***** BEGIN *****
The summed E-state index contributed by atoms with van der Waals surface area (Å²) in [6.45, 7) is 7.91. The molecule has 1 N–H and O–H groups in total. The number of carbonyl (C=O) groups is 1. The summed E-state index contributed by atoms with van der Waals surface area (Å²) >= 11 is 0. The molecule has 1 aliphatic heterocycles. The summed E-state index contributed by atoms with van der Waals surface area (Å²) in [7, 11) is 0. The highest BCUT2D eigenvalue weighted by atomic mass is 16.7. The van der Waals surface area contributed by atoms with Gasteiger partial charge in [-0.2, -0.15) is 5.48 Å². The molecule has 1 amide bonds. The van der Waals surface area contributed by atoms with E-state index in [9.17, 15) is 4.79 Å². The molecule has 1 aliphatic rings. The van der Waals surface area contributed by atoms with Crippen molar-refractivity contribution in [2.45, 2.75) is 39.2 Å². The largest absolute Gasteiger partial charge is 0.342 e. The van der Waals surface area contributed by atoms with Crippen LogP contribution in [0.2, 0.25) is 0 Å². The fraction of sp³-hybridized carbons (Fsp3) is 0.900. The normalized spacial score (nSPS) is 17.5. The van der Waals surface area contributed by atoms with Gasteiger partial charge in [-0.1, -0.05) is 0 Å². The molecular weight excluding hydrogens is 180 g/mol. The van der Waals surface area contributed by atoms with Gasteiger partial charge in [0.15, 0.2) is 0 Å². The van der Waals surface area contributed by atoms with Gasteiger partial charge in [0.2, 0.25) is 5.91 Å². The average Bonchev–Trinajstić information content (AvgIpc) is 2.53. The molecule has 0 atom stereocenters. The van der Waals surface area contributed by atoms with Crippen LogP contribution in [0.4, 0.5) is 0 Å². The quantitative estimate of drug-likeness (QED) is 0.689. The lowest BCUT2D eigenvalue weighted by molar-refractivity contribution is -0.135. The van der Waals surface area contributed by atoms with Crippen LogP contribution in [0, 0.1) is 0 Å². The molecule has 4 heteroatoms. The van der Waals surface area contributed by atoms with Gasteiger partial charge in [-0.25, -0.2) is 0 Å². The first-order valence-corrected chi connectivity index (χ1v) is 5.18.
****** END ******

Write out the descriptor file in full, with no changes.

The summed E-state index contributed by atoms with van der Waals surface area (Å²) in [6.45, 7) is 7.91. The molecule has 1 N–H and O–H groups in total. The number of carbonyl (C=O) groups is 1. The summed E-state index contributed by atoms with van der Waals surface area (Å²) >= 11 is 0. The molecule has 1 aliphatic heterocycles. The summed E-state index contributed by atoms with van der Waals surface area (Å²) in [7, 11) is 0. The highest BCUT2D eigenvalue weighted by atomic mass is 16.7. The van der Waals surface area contributed by atoms with Gasteiger partial charge in [-0.2, -0.15) is 5.48 Å². The molecule has 1 amide bonds. The van der Waals surface area contributed by atoms with E-state index in [9.17, 15) is 4.79 Å². The molecule has 1 aliphatic rings. The van der Waals surface area contributed by atoms with Crippen molar-refractivity contribution in [2.45, 2.75) is 39.2 Å². The largest absolute Gasteiger partial charge is 0.342 e. The van der Waals surface area contributed by atoms with Crippen LogP contribution in [0.2, 0.25) is 0 Å². The fraction of sp³-hybridized carbons (Fsp3) is 0.900. The normalized spacial score (nSPS) is 17.5. The van der Waals surface area contributed by atoms with Gasteiger partial charge in [-0.1, -0.05) is 0 Å². The molecular weight excluding hydrogens is 180 g/mol. The van der Waals surface area contributed by atoms with Gasteiger partial charge in [0.15, 0.2) is 0 Å². The van der Waals surface area contributed by atoms with Gasteiger partial charge in [0.2, 0.25) is 5.91 Å². The average Bonchev–Trinajstić information content (AvgIpc) is 2.53. The molecule has 0 atom stereocenters. The van der Waals surface area contributed by atoms with Crippen LogP contribution in [0.4, 0.5) is 0 Å². The quantitative estimate of drug-likeness (QED) is 0.689. The lowest BCUT2D eigenvalue weighted by molar-refractivity contribution is -0.135. The van der Waals surface area contributed by atoms with Crippen LogP contribution in [0, 0.1) is 0 Å². The molecule has 4 heteroatoms. The van der Waals surface area contributed by atoms with Gasteiger partial charge in [-0.25, -0.2) is 0 Å². The first-order valence-corrected chi connectivity index (χ1v) is 5.18.